Remember the old days when you had to ship out physical packages to customers in CD format? A different version came out every 6-12 months, and it was a big deal with a big buildup. Now the landscape looks much different. Continuous integration pushes changes and updates all the time. There’s less build up and more focus on SaaS, and you just keep improving.
Coming next summer…
Sometimes I’ll still have to schedule a release, for instance, to meet shareholder expectations or for a large revision or totally new product. In this case, I’ll factor in a 20% margin for timelines and schedule release by season. This frees me from a looming public due date and gives me freedom within a three month buffer instead.
My preference though is to constantly push changes all the time with no big build up. But if I’m doing a whole new rewrite, I’ll do it by season/quarter.
It’s all on me
What’s the best way to hit or beat your deadline? GET THE BEST PEOPLE. You only want people on board with exceptional skills and drive. If need be, bring in experts and consultants. Don’t know who they are? Ask around. Get a personal recommendation on someone who’s done stellar work. Great ideas and management won’t take you very far if you don’t have the team to carry out the plan.
The B Team gets B results, but the A Team gets A results. Don’t want to build it internally? Then go out and get it — hire or outsource to the people that will get the job done. As CTO, I’m ultimately responsible for anything that happens in technology. I get to point zero fingers. And what’s the CEO thinking if things go south? They’re thinking, “It’s my fault since I hired this CTO who failed.”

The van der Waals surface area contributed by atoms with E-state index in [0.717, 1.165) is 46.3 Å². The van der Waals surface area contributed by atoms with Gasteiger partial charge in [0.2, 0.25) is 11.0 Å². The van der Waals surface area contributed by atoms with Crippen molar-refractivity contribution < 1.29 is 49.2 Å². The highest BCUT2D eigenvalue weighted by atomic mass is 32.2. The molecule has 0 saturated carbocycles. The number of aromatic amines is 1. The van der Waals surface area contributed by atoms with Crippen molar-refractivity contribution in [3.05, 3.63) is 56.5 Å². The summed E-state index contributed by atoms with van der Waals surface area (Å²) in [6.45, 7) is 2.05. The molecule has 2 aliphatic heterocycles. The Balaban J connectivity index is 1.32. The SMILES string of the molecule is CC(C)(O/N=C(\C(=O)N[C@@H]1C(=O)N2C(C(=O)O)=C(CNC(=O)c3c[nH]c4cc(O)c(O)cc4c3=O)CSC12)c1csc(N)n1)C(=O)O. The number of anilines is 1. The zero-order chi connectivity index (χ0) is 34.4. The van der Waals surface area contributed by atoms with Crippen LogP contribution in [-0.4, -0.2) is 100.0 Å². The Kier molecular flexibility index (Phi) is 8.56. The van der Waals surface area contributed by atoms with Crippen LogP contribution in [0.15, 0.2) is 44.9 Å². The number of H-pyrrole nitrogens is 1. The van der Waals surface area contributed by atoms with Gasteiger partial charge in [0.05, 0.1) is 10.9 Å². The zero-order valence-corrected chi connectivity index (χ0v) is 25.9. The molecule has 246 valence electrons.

Pause and consider that for a second. The CEO feels like a failure for hiring you. That’s brutal. Now flip it over. What if the CEO feels like a genius and a hero for hiring you? Let this be your motivation for assembling a superlative team.
Next, it’s critical to consider the minimally viable lifecycle. I do this by starting with the most basic implementation of a feature then rapidly release updates. Let’s say I want my app to do text messaging. So with my first release, I won’t roll out a snazzy GIF keyboard. Instead, I’ll build a rock solid, basic end-to-end messaging platform. I establish and nail down one goal. Now, my team, my shareholders, and myself are all satisfied.
I’m not done yet
If I start with a really easy and basic app, then I deal with a small set of issues with each update. My timeline becomes more predictable. Compare this with trying to build a massive production application which may be ready and working locally, but when I go to production I have 70 production-related issues to fix.
In other words, when I’m sitting there at my computer it might work fine, but in order to put it into production an entire new set of issues arise. I used to say, “I’m done” when I completed staging, but I was wrong. It’s done when the application is fully operational in production. As a leader, it’s important to think from a non-technical perspective. ‘Done’ means that it’s done from the perspective of the end user.
Keep momentum going
Instead of accumulating a ton of work in a massive staging process, I put out the very first basic version into production. It’s neat, clean and fully functioning. In a similar fashion, I roll out all updates directly into production too. I don’t try to do it all at once. Instead, with this step-wise strategy, I’m constantly releasing fully operational products and updates.
I try to make it simple and beautiful, but I don’t use simplicity as an excuse to cut corners. When I limit my focus and scope, I’ll produce excellent UX. If you chop it up and solidly hit each goal, you set up a string of victories to keep momentum going.